I had the pleasure of attending the annual American Society of Journalists and Authors (ASJA) conference held in New York over the weekend. The conference, for writers at every level of their career, featured more than 70 sessions covering a variety of topics, such as how to score a big book deal, how to break into women’s magazines, how to write white papers, and more. I was able to attend several of the sessions, and will recap them here over the next few days.
When Jen Singer launched the MommaSaid.net community for mothers in 2003, she was promoting a new medium with old media, so she had to think creatively to build her platform and become the go-to person for media outlets looking for a quotable source.
“I had platform envy,” she joked, referring to the impressive list of credits she would see in other writers’ bios. She knew that in order to get publishers to take a chance on the books she wanted to write, she would need to build her own platform.
First, she signed up for ProfNet and started answering leads, becoming the go-to person for last-minute quotes. “I give good quote,” she said, “and you should be able to, too.”
She also went against traditional wisdom and pitched Woman’s Day with an essay. While it wasn’t picked up, the editor told Singer she wrote “with flair,” which encouraged her to keep trying.
When her first book came out in 2004, TV outlets started calling. CBS’ “The Early Show” was looking for “desperate housewives,” and Singer’s friend suggested they contact her.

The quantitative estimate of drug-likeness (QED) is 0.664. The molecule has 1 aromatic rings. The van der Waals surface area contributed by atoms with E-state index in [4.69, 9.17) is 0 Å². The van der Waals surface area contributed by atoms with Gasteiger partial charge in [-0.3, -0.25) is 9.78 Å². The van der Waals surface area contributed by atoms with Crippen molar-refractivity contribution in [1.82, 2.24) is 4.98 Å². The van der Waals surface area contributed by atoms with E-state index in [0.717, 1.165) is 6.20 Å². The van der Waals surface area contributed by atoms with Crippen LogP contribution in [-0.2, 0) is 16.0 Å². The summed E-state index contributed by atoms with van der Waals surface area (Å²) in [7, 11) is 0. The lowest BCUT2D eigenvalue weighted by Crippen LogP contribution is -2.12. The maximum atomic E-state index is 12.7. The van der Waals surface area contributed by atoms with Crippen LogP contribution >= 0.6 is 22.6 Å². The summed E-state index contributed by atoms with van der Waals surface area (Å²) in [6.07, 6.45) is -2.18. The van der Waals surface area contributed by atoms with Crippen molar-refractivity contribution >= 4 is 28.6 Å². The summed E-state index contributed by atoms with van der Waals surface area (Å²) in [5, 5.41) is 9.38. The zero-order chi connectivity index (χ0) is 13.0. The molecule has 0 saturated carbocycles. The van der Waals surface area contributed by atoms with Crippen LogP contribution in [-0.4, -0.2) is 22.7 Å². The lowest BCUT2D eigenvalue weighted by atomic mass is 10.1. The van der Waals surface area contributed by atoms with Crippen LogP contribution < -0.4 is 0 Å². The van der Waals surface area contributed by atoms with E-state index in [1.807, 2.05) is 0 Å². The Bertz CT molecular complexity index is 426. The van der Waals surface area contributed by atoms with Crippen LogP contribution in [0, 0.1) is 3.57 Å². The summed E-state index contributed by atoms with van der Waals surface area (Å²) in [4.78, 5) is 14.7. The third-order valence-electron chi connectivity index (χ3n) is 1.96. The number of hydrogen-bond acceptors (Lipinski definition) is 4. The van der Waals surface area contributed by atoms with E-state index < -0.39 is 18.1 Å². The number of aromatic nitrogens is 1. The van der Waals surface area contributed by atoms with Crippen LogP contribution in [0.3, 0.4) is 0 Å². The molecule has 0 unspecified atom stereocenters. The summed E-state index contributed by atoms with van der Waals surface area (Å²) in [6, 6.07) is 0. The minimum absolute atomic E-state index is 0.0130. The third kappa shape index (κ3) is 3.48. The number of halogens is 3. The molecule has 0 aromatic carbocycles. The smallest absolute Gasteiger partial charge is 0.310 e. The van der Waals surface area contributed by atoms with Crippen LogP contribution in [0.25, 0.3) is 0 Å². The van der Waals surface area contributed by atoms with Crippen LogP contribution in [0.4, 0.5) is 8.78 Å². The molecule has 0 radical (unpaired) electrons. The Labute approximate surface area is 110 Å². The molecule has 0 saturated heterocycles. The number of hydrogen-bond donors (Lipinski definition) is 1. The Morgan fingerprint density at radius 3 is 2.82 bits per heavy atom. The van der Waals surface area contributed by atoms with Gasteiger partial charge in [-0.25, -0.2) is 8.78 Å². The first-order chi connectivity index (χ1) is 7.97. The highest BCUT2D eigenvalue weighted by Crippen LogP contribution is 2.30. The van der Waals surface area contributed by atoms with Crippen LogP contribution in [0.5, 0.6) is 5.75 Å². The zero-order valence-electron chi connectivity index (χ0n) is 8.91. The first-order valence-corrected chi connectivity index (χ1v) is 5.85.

Soon after, Pull-Ups asked her to be their “potty-training partner.” They provided her with media training and sent her on a TV tour all over Canada, which was a great learning experience.
In the beginning, she did television, print and radio interviews for Pull-Ups. Now she finds herself answering potty-training questions on Facebook and Twitter, and even hosting Twitter parties.
“You have to learn how to do it,” she said. “This is where it’s headed.”
In 2007, an editor from HCI Books wanted Singer to create a book based on MommaSaid.net. Later that year, she discovered she had stage 3 non-Hodgkin’s lymphoma, and had to finish parts of the book in a hospital oncology floor.
“I knew the promotions [of the book] would be up to me,” said Singer, who continued working on promoting and building her platform.
She was an early Twitter adopter, and had been following @todaysmom on Twitter for several months. She saw they were looking for a mother who had been bullied online. “The next day, I’m dusting off the coffee table for the ‘Today’ show,” she said.
Singer offered tips for bloggers looking to promote themselves and their blogs:
- Learn social media. “As much as you might hate it, it’s something you need to do.”
- Learn to speak in sound bites.
- Focus on the writing. “Save journalism. It’s a great time to be a writer.”
- “Co-ompetition”: “Be in cahoots with your competition. Recommend their books. Comment on their sites. Retweet their tweets.” Then, when you launch a book, blog, etc., you have a group of people who will help you promote it.
“One-way things don’t work for bloggers,” she added. “Ask questions, share stories, share feedback.